of Health System Economics and Dean, Faculty of Public Health and Policy
15-17 Tavistock Place
My training is in development economics and health economics, and I have worked on health systems organisation and financing, mostly in sub-Saharan Africa, since 1988. I did my doctorate at the Harvard School of Public Health, and joined LSHTM in 1997.
I give a lecture on Economic Analysis for Health Policy in Term 2 and tutor on the MSc in Public Health for Development. My research degrees students are studying topics including health system resilience, costs and effects of deliverying public health services, approaches to measuring progress towards Universal Health Coverage, and service integration.
My research has focused primarily on the economics of health systems in low- and middle-income countries. I have done research on hospital sector reforms in Uganda and Zambia, focusing on the implications of two-tier pricing for equity of access to hospital services. I am interested in the role of the private sector in health systems, and in identifying the opportunities and limitations of the private sector in improving the efficiency, quality and responsiveness of health systems. This includes a particular interest in novel approaches to regulation, particularly in relation to market disruptions such as provider consolidation and epharmacy. I am also interested in health financing reforms, particularly the way that strategic purchasing can help to improve health system outcomes. I work with a DFID funded project on education systems research, contributing insights from the development of health systems research methods.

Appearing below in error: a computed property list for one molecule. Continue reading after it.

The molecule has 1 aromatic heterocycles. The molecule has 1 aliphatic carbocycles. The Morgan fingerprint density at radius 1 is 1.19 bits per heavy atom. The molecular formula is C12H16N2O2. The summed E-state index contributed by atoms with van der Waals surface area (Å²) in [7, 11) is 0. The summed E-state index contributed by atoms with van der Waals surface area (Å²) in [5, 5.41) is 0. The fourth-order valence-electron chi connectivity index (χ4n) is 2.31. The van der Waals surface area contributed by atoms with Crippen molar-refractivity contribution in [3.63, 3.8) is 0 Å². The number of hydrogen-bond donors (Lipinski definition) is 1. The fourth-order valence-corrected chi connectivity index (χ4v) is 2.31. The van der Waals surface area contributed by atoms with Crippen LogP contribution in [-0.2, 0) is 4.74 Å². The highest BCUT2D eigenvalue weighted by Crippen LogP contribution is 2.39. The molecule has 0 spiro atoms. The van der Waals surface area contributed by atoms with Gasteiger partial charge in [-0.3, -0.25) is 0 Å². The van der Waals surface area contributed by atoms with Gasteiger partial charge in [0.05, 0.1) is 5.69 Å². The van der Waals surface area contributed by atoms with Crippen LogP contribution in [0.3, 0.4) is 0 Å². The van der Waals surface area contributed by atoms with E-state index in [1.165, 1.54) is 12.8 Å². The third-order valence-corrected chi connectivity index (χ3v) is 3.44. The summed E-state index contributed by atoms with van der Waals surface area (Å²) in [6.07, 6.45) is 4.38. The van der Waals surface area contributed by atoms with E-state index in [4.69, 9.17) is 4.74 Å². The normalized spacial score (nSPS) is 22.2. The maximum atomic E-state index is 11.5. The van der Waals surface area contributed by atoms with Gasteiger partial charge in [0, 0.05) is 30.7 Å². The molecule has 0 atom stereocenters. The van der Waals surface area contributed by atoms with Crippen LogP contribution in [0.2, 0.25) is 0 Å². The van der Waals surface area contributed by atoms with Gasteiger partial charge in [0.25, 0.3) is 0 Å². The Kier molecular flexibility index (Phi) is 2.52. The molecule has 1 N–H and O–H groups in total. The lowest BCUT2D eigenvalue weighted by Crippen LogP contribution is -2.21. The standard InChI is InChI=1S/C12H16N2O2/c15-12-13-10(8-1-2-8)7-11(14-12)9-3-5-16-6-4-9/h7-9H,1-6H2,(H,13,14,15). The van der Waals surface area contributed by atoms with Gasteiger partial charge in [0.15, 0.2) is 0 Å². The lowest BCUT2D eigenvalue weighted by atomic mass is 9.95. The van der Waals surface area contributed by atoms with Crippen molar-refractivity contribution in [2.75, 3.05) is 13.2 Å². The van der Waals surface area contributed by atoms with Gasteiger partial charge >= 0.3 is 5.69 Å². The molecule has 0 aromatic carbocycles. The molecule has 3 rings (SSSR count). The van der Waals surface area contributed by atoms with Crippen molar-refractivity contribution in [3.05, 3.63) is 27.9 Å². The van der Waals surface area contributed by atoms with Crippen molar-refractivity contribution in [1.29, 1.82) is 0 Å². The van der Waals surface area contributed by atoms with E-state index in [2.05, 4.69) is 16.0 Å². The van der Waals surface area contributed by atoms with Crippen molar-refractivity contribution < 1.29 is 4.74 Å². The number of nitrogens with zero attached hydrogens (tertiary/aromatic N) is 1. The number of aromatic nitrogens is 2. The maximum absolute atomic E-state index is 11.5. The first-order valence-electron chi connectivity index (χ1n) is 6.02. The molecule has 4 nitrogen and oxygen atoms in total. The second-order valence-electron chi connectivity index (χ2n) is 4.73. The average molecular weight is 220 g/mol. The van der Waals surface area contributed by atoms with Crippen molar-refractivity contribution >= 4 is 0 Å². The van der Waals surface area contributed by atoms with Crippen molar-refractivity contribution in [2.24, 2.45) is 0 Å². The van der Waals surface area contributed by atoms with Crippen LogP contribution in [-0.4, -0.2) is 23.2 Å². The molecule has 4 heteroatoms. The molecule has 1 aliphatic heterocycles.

My second area of focus is the economics of malaria control interventions. In particular, I am interested in understanding better how to expand access to interventions that have been shown to be cost-effective. Recent activities in this area include the ACTWatch Project, studying the market for antimalarial medicines (www.actwatch.info) and a linked grant from the ESRC Secondary Data Analysis Initiative to estimate the demand for antimalarials; and economic evaluations of a range of interventions addressing malaria in pregnancy (http://www.mip-consortium.org); and the Independent Evaluation of the Affordable Medicines Facility-malaria, which is an innovative financing mechanism for antimalarial drugs.
I have a particular interest in the evaluation of complex health system interventions and am a member of the Centre for Evaluation (http://evaluation.lshtm.ac.uk/), the Malaria Centre (http://malaria.lshtm.ac.uk), and the Centre for Global Noncommunicable Diseases.
In 2018 we launched the Centre for Health Economics in London (CHIL). Please visit our web page to find out about our work and download our most recent newsletter.